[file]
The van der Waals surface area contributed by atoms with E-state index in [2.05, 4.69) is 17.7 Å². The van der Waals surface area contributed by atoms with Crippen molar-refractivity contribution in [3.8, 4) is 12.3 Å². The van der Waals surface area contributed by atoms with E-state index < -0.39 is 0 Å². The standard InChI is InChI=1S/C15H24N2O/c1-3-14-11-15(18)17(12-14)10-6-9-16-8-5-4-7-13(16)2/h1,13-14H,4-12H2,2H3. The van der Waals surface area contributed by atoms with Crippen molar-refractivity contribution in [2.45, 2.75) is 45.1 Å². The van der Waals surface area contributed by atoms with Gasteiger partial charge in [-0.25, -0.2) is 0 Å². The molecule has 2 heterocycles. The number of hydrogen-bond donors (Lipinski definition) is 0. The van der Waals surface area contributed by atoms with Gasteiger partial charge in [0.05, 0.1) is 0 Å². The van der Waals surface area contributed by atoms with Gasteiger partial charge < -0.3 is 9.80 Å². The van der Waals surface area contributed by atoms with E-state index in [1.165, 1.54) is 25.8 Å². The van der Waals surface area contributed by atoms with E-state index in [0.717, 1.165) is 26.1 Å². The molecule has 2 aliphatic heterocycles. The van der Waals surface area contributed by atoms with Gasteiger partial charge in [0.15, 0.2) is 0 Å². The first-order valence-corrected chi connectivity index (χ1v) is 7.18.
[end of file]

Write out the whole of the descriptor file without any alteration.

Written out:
The van der Waals surface area contributed by atoms with E-state index in [2.05, 4.69) is 17.7 Å². The van der Waals surface area contributed by atoms with Crippen molar-refractivity contribution in [3.8, 4) is 12.3 Å². The van der Waals surface area contributed by atoms with E-state index < -0.39 is 0 Å². The standard InChI is InChI=1S/C15H24N2O/c1-3-14-11-15(18)17(12-14)10-6-9-16-8-5-4-7-13(16)2/h1,13-14H,4-12H2,2H3. The van der Waals surface area contributed by atoms with Crippen molar-refractivity contribution in [2.45, 2.75) is 45.1 Å². The van der Waals surface area contributed by atoms with Gasteiger partial charge in [-0.25, -0.2) is 0 Å². The molecule has 2 heterocycles. The number of hydrogen-bond donors (Lipinski definition) is 0. The van der Waals surface area contributed by atoms with Gasteiger partial charge in [0.05, 0.1) is 0 Å². The van der Waals surface area contributed by atoms with Gasteiger partial charge < -0.3 is 9.80 Å². The van der Waals surface area contributed by atoms with E-state index in [1.165, 1.54) is 25.8 Å². The van der Waals surface area contributed by atoms with E-state index in [0.717, 1.165) is 26.1 Å². The molecule has 2 aliphatic heterocycles. The van der Waals surface area contributed by atoms with Gasteiger partial charge in [0.15, 0.2) is 0 Å². The first-order valence-corrected chi connectivity index (χ1v) is 7.18.